Clearly not Keith, Hunk, Shiro, Coran, or Allura. Sure, Lance had to be Lance about it for a bit, but even he never brings it up again after his initial few minutes of gaping (which play as comic relief and to be fair, he had just come out of a coma, so maybe I’ll cut Lance some slack here). He doesn’t even make a joke when Pidge proclaims “It’s good to get that off my chest” after her admission.

And if Lance can control himself given that bit of ammo, surely us viewers can not care about it, too, right? Right, because the rest of Voltron kicks butt, and the gender of one character is trivial to the plot.

But it’s not trivial to diversity and representation, and it’s not trivial to me.

Because Voltron did need more female characters for our young people to look up to. It was pretty lopsided toward the male end of the spectrum.

And because, even as an adult, it sure feels good to have a character like me in a cartoon. A character who is female but doesn’t look the typical part and doesn’t appear to care to at this point. A girl who is defined by her nerdiness and her skills, not by her clothes and body. A girl for whom gender is a moot point, because her friends are awesome. I only wish the lack of reaction that Pidge got was more present in the real world, especially for our youth.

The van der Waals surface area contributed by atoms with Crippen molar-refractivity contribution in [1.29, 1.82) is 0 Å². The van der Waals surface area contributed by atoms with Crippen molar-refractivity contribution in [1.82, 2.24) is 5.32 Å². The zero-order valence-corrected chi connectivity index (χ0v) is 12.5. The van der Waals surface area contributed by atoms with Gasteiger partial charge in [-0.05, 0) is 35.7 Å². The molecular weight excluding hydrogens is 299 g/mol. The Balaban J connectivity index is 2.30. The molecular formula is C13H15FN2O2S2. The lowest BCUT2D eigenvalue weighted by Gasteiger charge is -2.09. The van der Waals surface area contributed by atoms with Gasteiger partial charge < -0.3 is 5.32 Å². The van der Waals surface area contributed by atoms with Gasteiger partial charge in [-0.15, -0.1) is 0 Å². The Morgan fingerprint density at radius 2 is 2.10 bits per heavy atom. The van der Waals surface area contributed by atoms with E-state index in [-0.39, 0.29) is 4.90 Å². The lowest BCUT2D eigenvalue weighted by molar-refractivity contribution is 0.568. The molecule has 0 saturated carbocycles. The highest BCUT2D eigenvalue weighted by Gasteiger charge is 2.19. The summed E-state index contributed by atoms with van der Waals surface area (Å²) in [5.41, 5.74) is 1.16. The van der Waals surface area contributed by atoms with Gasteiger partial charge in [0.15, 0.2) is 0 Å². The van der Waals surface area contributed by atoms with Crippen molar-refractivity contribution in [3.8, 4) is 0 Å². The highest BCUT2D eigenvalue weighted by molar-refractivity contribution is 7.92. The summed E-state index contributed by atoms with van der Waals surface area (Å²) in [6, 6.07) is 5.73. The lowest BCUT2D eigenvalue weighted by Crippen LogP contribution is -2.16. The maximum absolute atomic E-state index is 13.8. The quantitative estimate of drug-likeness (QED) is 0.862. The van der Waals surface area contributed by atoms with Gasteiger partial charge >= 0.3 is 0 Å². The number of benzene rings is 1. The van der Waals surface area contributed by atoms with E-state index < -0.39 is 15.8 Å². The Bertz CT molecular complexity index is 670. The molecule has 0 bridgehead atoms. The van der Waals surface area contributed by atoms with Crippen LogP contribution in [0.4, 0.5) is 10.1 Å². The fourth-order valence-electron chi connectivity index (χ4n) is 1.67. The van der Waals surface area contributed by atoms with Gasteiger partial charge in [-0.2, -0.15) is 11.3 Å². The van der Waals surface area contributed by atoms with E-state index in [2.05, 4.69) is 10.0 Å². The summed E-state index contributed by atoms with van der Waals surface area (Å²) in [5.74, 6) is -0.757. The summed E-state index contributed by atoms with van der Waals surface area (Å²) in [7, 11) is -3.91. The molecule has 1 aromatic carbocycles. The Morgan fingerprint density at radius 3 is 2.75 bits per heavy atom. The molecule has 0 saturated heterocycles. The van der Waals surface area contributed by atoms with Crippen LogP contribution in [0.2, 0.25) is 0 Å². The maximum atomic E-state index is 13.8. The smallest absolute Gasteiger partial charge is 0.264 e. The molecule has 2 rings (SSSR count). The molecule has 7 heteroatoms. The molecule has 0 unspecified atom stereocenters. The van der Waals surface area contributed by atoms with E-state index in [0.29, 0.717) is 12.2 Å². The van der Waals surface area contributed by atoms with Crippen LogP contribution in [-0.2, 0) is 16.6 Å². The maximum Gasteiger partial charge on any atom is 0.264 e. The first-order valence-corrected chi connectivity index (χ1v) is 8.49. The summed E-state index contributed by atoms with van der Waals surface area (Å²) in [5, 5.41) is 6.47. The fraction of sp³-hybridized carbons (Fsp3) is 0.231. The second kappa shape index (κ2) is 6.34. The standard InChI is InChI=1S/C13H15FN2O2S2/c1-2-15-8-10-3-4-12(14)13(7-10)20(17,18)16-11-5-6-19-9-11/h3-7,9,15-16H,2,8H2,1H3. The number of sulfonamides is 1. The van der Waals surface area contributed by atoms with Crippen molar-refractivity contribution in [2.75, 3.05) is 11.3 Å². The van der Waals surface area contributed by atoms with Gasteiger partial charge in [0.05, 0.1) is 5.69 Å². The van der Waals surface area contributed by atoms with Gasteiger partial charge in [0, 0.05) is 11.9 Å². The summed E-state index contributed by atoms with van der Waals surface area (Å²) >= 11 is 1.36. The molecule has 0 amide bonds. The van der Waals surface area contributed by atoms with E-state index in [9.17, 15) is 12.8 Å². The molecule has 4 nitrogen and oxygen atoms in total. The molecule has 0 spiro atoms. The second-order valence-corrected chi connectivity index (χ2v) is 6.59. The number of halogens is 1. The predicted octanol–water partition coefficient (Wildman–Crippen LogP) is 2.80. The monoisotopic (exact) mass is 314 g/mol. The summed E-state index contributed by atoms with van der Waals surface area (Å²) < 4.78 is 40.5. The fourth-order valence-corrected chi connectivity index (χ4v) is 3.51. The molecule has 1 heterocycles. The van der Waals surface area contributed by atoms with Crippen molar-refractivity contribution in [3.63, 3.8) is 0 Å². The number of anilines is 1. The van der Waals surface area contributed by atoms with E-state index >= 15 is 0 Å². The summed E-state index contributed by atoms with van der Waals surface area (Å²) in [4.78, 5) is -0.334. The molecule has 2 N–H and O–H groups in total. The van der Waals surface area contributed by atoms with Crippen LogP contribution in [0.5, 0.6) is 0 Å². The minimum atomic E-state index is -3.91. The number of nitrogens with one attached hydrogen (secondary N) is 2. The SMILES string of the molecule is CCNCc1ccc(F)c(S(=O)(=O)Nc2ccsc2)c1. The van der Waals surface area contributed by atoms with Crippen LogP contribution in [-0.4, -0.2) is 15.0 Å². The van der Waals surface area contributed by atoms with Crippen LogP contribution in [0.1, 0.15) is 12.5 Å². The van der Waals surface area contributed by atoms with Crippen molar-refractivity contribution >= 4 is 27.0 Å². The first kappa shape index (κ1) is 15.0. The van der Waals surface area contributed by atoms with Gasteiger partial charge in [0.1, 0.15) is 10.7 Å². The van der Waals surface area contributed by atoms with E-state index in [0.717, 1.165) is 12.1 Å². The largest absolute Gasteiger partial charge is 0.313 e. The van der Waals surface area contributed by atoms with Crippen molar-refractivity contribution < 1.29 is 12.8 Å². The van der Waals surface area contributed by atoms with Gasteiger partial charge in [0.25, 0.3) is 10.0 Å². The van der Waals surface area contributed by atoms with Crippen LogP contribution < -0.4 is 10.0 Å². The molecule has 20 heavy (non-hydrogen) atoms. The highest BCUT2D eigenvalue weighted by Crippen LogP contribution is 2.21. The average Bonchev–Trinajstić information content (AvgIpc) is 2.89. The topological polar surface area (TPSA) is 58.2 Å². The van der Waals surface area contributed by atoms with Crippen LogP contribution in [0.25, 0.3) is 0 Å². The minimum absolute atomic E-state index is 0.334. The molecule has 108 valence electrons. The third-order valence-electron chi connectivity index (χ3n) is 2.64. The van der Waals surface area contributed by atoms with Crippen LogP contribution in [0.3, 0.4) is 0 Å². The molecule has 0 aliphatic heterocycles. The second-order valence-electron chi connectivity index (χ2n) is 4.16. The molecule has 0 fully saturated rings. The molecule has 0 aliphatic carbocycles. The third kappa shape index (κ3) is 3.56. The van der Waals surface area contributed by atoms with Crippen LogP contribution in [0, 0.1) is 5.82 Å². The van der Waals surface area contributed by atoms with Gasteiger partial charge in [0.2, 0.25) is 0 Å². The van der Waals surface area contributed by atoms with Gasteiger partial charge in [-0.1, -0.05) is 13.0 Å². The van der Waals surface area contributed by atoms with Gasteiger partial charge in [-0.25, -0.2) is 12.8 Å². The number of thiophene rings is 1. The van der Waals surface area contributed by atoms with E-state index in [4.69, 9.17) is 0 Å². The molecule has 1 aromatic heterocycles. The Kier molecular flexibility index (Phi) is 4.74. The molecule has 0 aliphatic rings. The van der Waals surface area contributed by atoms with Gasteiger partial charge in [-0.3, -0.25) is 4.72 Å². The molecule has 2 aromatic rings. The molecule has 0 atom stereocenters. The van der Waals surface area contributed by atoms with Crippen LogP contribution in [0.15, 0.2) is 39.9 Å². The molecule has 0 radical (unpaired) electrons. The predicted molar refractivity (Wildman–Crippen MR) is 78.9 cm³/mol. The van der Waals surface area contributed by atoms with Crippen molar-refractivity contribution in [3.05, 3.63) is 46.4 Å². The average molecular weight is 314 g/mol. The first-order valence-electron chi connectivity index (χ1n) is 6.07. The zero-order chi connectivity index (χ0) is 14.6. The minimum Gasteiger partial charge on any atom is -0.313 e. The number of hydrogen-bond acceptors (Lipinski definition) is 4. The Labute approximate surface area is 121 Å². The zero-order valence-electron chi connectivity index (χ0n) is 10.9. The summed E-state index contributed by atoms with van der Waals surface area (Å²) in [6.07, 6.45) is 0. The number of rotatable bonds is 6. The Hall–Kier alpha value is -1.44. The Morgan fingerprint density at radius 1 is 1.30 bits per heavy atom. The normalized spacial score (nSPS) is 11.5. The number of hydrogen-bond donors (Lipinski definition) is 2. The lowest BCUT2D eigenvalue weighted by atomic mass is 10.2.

I also wish this version of Pidge had come along when I was young and often mistaken for a boy just because of something as trivial as the hair and clothes I chose for myself, but I love her too much to care that she’s about thirty years late for child me to experience her.

Because I’ve loved Voltron for a very long time, and if one cartoon gets to have a “me” character in it, I’m glad it’s this one.

See, I named my imaginary brother Keith when I was a kid (yes, my imaginary friend was a brother who piloted a robot lion – it happens). That’s how much I loved Voltron. Without knowing what it was, I wrote Voltron fanfiction in my head. And I’ve had a Voltron cosplay on my costume goals list for years. When I wrote that list, I meant the giant robot, but now?

Screw that. I’m cosplaying Pidge.
GS Blogger: wabbit